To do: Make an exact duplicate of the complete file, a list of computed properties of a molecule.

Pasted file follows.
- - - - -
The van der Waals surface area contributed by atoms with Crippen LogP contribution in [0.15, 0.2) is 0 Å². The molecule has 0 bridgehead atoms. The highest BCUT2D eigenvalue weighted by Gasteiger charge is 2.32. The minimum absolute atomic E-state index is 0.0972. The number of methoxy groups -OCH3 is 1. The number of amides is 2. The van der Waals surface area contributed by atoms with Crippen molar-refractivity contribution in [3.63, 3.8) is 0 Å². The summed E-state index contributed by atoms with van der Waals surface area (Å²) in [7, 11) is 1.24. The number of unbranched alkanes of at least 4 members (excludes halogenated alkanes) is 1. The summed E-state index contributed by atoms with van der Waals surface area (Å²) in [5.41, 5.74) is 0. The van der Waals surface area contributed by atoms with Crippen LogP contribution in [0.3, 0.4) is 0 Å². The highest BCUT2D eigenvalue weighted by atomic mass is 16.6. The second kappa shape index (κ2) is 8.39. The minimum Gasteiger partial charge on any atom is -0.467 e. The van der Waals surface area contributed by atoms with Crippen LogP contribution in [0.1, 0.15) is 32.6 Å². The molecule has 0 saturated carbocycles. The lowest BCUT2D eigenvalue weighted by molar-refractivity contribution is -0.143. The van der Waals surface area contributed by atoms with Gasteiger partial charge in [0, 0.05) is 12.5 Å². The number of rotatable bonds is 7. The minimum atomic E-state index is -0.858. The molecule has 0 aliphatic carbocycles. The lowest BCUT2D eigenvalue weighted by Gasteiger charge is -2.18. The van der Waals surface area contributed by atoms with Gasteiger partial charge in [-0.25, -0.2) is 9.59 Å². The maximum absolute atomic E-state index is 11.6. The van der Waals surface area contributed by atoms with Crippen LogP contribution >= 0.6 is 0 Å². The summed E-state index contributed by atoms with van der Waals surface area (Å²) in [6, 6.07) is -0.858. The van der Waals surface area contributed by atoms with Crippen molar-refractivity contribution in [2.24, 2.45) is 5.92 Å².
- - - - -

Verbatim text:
The van der Waals surface area contributed by atoms with Crippen LogP contribution in [0.15, 0.2) is 0 Å². The molecule has 0 bridgehead atoms. The highest BCUT2D eigenvalue weighted by Gasteiger charge is 2.32. The minimum absolute atomic E-state index is 0.0972. The number of methoxy groups -OCH3 is 1. The number of amides is 2. The van der Waals surface area contributed by atoms with Crippen molar-refractivity contribution in [3.63, 3.8) is 0 Å². The summed E-state index contributed by atoms with van der Waals surface area (Å²) in [7, 11) is 1.24. The number of unbranched alkanes of at least 4 members (excludes halogenated alkanes) is 1. The summed E-state index contributed by atoms with van der Waals surface area (Å²) in [5.41, 5.74) is 0. The van der Waals surface area contributed by atoms with Crippen LogP contribution in [0.3, 0.4) is 0 Å². The highest BCUT2D eigenvalue weighted by atomic mass is 16.6. The second kappa shape index (κ2) is 8.39. The minimum Gasteiger partial charge on any atom is -0.467 e. The van der Waals surface area contributed by atoms with Crippen LogP contribution in [0.1, 0.15) is 32.6 Å². The molecule has 0 saturated carbocycles. The lowest BCUT2D eigenvalue weighted by molar-refractivity contribution is -0.143. The van der Waals surface area contributed by atoms with Gasteiger partial charge in [0, 0.05) is 12.5 Å². The number of rotatable bonds is 7. The minimum atomic E-state index is -0.858. The molecule has 0 aliphatic carbocycles. The lowest BCUT2D eigenvalue weighted by Gasteiger charge is -2.18. The van der Waals surface area contributed by atoms with Gasteiger partial charge in [-0.25, -0.2) is 9.59 Å². The maximum absolute atomic E-state index is 11.6. The van der Waals surface area contributed by atoms with Crippen LogP contribution >= 0.6 is 0 Å². The summed E-state index contributed by atoms with van der Waals surface area (Å²) in [6, 6.07) is -0.858. The van der Waals surface area contributed by atoms with Crippen molar-refractivity contribution in [2.24, 2.45) is 5.92 Å².